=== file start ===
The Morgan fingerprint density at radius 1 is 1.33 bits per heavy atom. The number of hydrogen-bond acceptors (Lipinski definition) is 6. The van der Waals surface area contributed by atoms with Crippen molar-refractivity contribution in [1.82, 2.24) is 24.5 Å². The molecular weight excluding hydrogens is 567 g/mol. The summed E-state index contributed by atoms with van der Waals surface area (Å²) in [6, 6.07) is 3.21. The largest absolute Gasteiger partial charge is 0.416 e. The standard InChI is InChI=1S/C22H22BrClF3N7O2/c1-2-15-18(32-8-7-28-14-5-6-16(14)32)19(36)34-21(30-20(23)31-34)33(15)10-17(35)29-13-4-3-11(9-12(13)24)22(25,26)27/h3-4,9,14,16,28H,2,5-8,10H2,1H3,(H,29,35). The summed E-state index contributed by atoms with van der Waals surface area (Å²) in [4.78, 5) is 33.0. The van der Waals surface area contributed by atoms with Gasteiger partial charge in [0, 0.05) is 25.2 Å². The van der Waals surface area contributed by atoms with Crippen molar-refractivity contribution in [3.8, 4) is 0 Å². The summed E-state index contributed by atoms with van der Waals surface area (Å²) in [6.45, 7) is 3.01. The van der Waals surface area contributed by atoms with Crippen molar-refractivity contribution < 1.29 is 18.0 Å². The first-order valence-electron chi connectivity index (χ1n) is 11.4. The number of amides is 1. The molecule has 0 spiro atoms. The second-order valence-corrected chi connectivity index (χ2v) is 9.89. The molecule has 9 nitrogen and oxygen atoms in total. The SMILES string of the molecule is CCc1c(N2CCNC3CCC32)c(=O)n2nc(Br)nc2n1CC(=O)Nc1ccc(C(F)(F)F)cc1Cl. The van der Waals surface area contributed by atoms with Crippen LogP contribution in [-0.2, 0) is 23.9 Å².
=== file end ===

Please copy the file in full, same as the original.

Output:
The Morgan fingerprint density at radius 1 is 1.33 bits per heavy atom. The number of hydrogen-bond acceptors (Lipinski definition) is 6. The van der Waals surface area contributed by atoms with Crippen molar-refractivity contribution in [1.82, 2.24) is 24.5 Å². The molecular weight excluding hydrogens is 567 g/mol. The summed E-state index contributed by atoms with van der Waals surface area (Å²) in [6, 6.07) is 3.21. The largest absolute Gasteiger partial charge is 0.416 e. The standard InChI is InChI=1S/C22H22BrClF3N7O2/c1-2-15-18(32-8-7-28-14-5-6-16(14)32)19(36)34-21(30-20(23)31-34)33(15)10-17(35)29-13-4-3-11(9-12(13)24)22(25,26)27/h3-4,9,14,16,28H,2,5-8,10H2,1H3,(H,29,35). The summed E-state index contributed by atoms with van der Waals surface area (Å²) in [4.78, 5) is 33.0. The van der Waals surface area contributed by atoms with Gasteiger partial charge in [0, 0.05) is 25.2 Å². The van der Waals surface area contributed by atoms with Crippen molar-refractivity contribution in [3.8, 4) is 0 Å². The summed E-state index contributed by atoms with van der Waals surface area (Å²) in [6.45, 7) is 3.01. The van der Waals surface area contributed by atoms with Crippen molar-refractivity contribution < 1.29 is 18.0 Å². The first-order valence-electron chi connectivity index (χ1n) is 11.4. The number of amides is 1. The molecule has 0 spiro atoms. The second-order valence-corrected chi connectivity index (χ2v) is 9.89. The molecule has 9 nitrogen and oxygen atoms in total. The SMILES string of the molecule is CCc1c(N2CCNC3CCC32)c(=O)n2nc(Br)nc2n1CC(=O)Nc1ccc(C(F)(F)F)cc1Cl. The van der Waals surface area contributed by atoms with Crippen LogP contribution in [-0.2, 0) is 23.9 Å².